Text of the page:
As I showed a few days ago, this summer 2018 turned out to be the fifth warmest summer on record in the long running Central England database, going all the way back to 1659. It was beaten hands down by 1826 in second place and the superlative summer of 1976 in first place. The main reason this summer failed to live up to warmist expectations was that August was a flop. June was very warm, July was blistering, but then in early August, the blocking Scandinavian high which had delivered the exceptionally hot, sunny weather broke up and things became a lot more unsettled, kicking off with some momentous thunderstorms.
But whaddya know? The Met office have announced that 2018 was the ‘hottest summer evah’ in England according to weather station data going back to 1910. Also, even though Wales, NI and Scotland failed to make it into the record books, the UK summer of 2018 was overall as warm as 1976, 2003 and 2006, i.e. we now have four equal ‘hottest summers evah’ in the UK. The Met Office tweeted this very curious map in support of their statement that England 2018 was warmer than 1976:
It basically shows which regions in the UK had a record warm June July August in what year. As you can see, the red (2018) occurs mainly in England. The brown (1976) is obliterated in England by the red, even in the area where you might expect brown to dominate (Central England), on account of Central England temperature being a full half a degree warmer in 1976 than in 2018. This mystified Clive Best too who tweeted:
Here is the map of Central England (which has about 30 weather stations contributing to the data, contrary to just three, as suggested by Ed Hawkins).
Most of this area is red or pink in the Met Office map, suggesting much of the region was warmer in 2018 and 2006. I don’t know how that works to be honest.
If we look at individual months in 1976 and 2018, what we find is that, in the England database going back to 1910, June was hotter in ’76 than in 2018 and July was hotter in 2018 than it was in 1976:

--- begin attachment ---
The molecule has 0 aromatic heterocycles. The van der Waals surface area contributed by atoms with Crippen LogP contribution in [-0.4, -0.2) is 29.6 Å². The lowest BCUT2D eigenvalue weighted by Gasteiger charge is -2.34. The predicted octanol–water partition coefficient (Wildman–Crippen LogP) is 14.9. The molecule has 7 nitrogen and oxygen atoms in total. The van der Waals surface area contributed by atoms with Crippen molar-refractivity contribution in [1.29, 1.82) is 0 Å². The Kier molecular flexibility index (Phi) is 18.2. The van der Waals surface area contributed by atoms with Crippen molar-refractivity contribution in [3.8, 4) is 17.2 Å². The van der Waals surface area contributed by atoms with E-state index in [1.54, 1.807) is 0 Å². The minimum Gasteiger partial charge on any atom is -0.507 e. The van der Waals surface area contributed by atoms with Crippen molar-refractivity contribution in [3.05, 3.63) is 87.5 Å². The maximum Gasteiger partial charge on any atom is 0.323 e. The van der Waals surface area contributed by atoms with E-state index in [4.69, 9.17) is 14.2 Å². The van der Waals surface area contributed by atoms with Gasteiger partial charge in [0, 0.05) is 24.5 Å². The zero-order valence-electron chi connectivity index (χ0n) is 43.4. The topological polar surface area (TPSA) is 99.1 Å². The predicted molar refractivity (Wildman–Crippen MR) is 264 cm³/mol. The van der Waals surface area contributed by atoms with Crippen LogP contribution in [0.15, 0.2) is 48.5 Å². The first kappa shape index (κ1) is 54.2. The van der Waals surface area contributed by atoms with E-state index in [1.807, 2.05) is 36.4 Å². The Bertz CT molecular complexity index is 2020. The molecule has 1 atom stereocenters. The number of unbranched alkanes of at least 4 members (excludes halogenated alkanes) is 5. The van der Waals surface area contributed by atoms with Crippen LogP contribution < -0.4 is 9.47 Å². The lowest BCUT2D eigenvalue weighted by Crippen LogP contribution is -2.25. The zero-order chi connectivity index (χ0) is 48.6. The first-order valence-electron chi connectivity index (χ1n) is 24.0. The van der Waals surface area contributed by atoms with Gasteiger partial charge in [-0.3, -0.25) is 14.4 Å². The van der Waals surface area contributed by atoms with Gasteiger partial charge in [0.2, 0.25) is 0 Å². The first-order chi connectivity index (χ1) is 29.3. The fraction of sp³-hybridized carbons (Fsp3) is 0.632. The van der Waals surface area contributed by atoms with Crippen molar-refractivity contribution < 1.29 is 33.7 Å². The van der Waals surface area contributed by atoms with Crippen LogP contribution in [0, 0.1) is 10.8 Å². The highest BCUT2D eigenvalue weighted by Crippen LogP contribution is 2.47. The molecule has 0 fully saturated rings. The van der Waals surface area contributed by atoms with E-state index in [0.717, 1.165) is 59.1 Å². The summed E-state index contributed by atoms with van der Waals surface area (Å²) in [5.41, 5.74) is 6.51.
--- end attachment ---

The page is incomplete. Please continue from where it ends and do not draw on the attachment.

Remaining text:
In actual fact, according to the data:
June 1976 – 16.4C; June 2018 – 15.8C
July 1976 – 17.7C; July 2018 – 18.8C
Aug 1976 – 16.8; Aug 2018 – 16.8C
Crunching these numbers, in England in 1976, the average mean daily temperature = 17.0C; in 2018, the figure is 17.1C. Meaning that summer 2018 in England was warmer than 1976 by 0.1C – the Met office have a new summer heat record!
In Central England, it’s a very different story. Summer 2018 comes a measly 5th place and 1976 first place; warmer than 2018 by half a degree Celsius. What is very curious is that August 1976 was 17.6C. In 2018, August was a full degree cooler at just 16.6C. This is a glaring mismatch between England data (where both Augusts rank equally warm) and Central England data. England and Central England are not worlds apart; indeed one incorporates the other. Was Eastern England, which is not covered by Central England, considerably hotter in 2018 than in 1976, enough to account for the difference between the two months perhaps? It would be interesting to look at actual station data. All I can say is that I live in Eastern England and August has been fairly cool and unsettled.
It is well known that the superlative summer heatwave of 1976 continued throughout most of August, with high pressure dominating, breaking up only in the last week. Contrast this with 2018, where we saw a blistering July followed by a decidedly disappointing, unsettled, fairly cool and at times very wet August. It doesn’t seem to add up that August in England ended up tying with 1976 in terms of average mean daily temperature. The only way to examine this discrepancy would be to look at all the individual station data, which is perhaps a task for a long cold winter’s night, snuggled up next to a warm fire with a bottle of red wine for company!